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Raddy Noel Toribio v. Bernard Spece


December 5, 2011


The opinion of the court was delivered by: (Judge Munley)


Before the court for disposition is Defendant Bernard Spece's motion to dismiss Plaintiff Raddy Noel Toribio's amended complaint. The matter has been fully briefed and is ripe for disposition.


The facts as alleged in the amended complaint are as follows: Defendant arrested plaintiff on August 9, 2010 for a bank robbery. (Doc. 12, Am. Compl. ¶¶ 5, 17). The bank robbery occurred at Susquehanna Bank, Orwigsburg, Pennsylvania, at a date and time for which plaintiff had an airtight alibi. (Id. ¶¶ 8, 9, 12). At the time of the arrest, defendant knew that he should investigate further and that probable cause for the arrest did not exist. (Id. ¶ 18).

Authorities incarcerated plaintiff for five (5) days. (Id. ¶ 19). The news media and the internet widely publicized plaintiff's arrest. (Id. ¶ 21). Plaintiff thus lost his employability. (Id.) He also suffered mental anxiety, distress, stress, sleeplessness and humiliation. (Id. ¶ 22).

Based upon these allegations plaintiff filed this civil rights action against Spece raising the following three counts pursuant to 42 U.S.C. § 1983: 1) illegal arrest; 2) incarceration without probable cause; and 3) malicious prosecution.

Defendant has filed a motion to dismiss the amended complaint pursuant to Rule 12(b)(6) of the Federal Rules of Civil Procedure, bringing the case to its present posture.


As this case is brought pursuant to 42 U.S.C. § 1983 for constitutional violations we have jurisdiction under 28 U.S.C. § 1331 ("The district courts shall have original jurisdiction of all civil actions arising under the Constitution, laws, or treaties of the United States.").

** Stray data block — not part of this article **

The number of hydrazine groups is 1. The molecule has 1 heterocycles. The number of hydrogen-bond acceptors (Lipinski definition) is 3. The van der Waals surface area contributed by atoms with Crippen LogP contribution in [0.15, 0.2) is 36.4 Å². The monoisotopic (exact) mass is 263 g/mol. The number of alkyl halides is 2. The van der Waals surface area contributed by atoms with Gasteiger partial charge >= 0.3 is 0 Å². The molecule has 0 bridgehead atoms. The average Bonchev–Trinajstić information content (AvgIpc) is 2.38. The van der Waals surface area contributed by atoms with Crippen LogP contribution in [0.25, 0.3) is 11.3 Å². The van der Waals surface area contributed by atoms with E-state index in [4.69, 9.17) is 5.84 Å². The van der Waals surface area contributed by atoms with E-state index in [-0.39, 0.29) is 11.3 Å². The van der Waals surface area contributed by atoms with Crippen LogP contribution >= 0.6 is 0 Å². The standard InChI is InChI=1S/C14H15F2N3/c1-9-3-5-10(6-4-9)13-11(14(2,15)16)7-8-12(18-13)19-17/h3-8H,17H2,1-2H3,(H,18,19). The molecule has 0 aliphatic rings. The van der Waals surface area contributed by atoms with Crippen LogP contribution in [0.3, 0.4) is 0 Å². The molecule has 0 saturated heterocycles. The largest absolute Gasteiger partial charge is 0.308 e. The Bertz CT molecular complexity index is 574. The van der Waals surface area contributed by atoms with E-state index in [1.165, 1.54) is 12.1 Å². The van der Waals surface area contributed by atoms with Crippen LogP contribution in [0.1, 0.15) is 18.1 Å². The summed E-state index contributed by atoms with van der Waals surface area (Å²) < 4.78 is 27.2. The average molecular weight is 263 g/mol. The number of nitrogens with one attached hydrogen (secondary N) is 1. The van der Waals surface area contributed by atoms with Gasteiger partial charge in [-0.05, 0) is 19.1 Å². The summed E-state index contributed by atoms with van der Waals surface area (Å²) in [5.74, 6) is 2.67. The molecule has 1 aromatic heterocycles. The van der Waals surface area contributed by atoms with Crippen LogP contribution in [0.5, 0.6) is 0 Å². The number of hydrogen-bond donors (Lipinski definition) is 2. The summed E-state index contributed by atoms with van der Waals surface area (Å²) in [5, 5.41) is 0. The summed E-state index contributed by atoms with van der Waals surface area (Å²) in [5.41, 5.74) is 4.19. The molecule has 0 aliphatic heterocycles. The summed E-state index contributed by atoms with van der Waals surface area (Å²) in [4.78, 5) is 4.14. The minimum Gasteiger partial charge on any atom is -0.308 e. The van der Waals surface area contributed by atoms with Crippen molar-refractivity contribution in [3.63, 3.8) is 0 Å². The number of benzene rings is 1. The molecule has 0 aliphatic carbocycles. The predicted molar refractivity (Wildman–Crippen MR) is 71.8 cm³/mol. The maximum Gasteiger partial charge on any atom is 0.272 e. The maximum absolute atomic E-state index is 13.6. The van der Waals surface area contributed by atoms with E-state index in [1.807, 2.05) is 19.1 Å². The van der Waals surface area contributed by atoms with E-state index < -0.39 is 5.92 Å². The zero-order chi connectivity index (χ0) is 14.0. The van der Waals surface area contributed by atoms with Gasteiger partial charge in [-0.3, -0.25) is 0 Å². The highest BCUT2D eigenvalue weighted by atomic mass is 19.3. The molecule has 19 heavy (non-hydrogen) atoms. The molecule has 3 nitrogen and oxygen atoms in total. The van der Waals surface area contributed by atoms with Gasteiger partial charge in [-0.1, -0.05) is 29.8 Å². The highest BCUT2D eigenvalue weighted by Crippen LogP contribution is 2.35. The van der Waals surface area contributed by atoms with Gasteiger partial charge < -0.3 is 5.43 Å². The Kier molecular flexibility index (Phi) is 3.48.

Standard of review

This case is before the court pursuant to defendant's motions to dismiss for failure to state a claim upon which relief can be granted filed pursuant to Rule 12(b)(6) of the Federal Rules of Civil Procedure. When a 12(b)(6) motion is filed, the sufficiency of the allegations in the complaint is tested. Granting the motion is appropriate if, accepting as true all the facts alleged in the complaint, the plaintiff has not pleaded "enough facts to state a claim to relief that is plausible on its face," or put another way, "nudged [his or her] claims across the line from conceivable to plausible." Bell Atl. Corp. v. Twombly, 550 U.S. 544, 570 (2007). The Third Circuit interprets Twombly to require the plaintiff to describe "enough facts to raise a reasonable expectation that discovery will reveal evidence of" each necessary element of the claims alleged in the complaint. Phillips v. Cnty. of Allegheny, 515 F.3d 224, 234 (3d Cir. 2008) (quoting Twombly, 550 U.S. at 556). Moreover, the plaintiff must allege facts that "justify moving the case beyond the pleadings to the next stage of litigation." Id. at 234-35.

The issue is whether the facts alleged in the complaint, if true, support a claim upon which relief can be granted. In deciding a 12(b)(6) motion, the court must accept as true all factual allegations in the complaint and give the pleader the benefit of all reasonable inferences that can fairly be drawn therefrom, and view them in the light most favorable to the plaintiff. Morse v. Lower Merion Sch. Dist., 132 F.3d 902, 906 (3d Cir.1997). To decide a motion to dismiss, a court generally should consider only the allegations in the complaint, exhibits attached to the complaint, matters of public record, and documents that form the basis of a claim. See In re Burlington Coat Factory Sec. Litig., 114 F.3d 1410, 1426 (3d Cir. 1997); Pension Benefit Guar. Corp. v. White Consol. Indus., Inc., 998 F.2d 1192, 1196 (3d Cir. 1993).